Young farmers spark behavior changes in their communities
VINESA graduates will need cooperation from the business community to succeed in putting their new farming skills to work.
On 26 March 2015, farmers, institutions and communities in Arumeru District, Tanzania gathered at the Horticultural Research and Training Institute (HORTI) Tengeru to celebrate the graduation of the second group of farmers and mark the admission of the third group of trainees for the project “Improving Income and Nutrition in Eastern and Southern Africa by Enhancing Vegetable-based Farming and Food Systems in Peri-urban Corridors” (VINESA). The project is funded by the Australian Government through the Australian Center for International Agricultural Research (ACIAR).
AVRDC –The World Vegetable Center coordinates VINESA activities in Ethiopia, Malawi, Mozambique and Tanzania, and HORTI-Tengeru spearheads VINESA’s activities in Tanzania.
Besides honoring the hard work of the second group and introducing the third group to what lies ahead, the ceremony provided a platform to lobby for technical, business and financial support for the graduates, to help them engage in high value vegetable markets.
Representatives from government, private, non-government and farmer organizations attended the event, which was officiated by Hasna Mwilima, Arumeru’s District Commissioner, who also presented certificates to the graduates. Thomas Dubois, AVRDC Regional Director for Eastern and Southern Africa, said: “Stakeholders should seriously promote consumption of more vegetables in their communities, and thus help these young farmers have more money in their pockets.”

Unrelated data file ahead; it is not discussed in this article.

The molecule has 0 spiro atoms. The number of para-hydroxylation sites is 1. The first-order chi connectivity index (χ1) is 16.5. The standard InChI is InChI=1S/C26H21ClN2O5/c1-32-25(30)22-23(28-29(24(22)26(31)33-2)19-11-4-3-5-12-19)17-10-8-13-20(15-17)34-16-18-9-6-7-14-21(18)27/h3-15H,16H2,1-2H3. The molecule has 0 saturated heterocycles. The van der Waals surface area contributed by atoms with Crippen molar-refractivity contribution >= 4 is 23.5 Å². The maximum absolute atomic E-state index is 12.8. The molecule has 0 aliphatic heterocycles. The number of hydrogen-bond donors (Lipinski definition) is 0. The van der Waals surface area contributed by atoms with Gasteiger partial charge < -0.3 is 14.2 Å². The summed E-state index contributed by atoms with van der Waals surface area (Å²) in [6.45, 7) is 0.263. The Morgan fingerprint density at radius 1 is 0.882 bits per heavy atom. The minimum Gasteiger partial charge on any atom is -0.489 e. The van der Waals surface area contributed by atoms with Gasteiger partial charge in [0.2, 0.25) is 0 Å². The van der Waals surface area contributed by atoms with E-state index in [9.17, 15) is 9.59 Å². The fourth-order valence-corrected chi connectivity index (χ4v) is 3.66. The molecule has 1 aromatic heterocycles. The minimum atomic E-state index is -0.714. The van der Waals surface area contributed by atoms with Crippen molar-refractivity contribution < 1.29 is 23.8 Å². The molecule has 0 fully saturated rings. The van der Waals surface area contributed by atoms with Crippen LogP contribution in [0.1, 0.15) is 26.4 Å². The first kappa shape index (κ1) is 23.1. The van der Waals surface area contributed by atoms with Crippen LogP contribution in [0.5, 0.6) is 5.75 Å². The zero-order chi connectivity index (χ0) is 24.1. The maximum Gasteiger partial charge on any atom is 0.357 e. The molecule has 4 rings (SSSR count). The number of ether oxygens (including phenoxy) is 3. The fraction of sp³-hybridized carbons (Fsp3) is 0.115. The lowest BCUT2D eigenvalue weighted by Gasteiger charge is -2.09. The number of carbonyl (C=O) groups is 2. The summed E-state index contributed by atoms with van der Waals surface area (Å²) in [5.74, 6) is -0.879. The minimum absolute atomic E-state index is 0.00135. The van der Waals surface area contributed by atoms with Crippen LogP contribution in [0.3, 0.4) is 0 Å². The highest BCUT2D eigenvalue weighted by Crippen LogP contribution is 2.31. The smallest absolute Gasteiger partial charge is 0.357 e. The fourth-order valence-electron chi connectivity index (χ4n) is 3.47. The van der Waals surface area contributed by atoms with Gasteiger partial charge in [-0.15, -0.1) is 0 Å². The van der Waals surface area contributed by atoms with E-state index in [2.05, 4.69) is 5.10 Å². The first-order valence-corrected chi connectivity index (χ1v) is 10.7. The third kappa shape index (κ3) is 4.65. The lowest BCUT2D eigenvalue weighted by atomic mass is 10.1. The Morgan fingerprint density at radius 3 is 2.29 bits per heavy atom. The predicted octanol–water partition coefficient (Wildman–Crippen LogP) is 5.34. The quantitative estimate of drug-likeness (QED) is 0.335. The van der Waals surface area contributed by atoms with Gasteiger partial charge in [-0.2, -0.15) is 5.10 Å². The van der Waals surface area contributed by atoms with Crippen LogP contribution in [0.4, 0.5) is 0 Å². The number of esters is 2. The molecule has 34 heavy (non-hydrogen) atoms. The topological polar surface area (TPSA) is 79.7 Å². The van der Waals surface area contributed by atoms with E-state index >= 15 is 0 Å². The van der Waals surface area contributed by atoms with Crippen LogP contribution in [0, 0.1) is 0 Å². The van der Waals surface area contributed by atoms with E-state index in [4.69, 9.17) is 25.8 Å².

In Tanzania, VINESA has trained a total 45 young male and female farmers and hopes to train another 75 farmers by 31 December 2017. Training covers a variety of topics, ranging from identifying viable vegetable markets; maximizing value and minimizing wastes; and selecting the right partners and relationships. After graduation, trainees are obligated to train 10-12 peer farmers from their community on how to produce, market and consume nutritious, safe and profitable vegetables.
“Post-training support is a major challenge facing the young graduates,” said Agatha Aloyce, VINESA’s Tanzania coordinator. A call was sent out to service providers and communities to support the young graduates if they are to benefit from their training in VINESA’s Best Practice Hubs in a sustainable way.
The young graduates performed skits, songs and dances in which they encouraged their communities to eat more vegetables for better health, and to engage in vegetable market opportunities to earn more income. Graduates and guests also were treated to mouth-watering vegetable recipes prepared by AVRDC staff. An emphasis was made on the need to prepare good-looking, tempting vegetable dishes if Maasai men are to be motivated to stop looking down upon vegetables as a “poor man’s food.”
Various stakeholders promised their support to the trainees, especially by increasing access to affordable credit and land for joint vegetable farming. It is only through concerted efforts from service providers that smallholder farmers will be able to exploit opportunities to improve employment, income and livelihoods in their communities.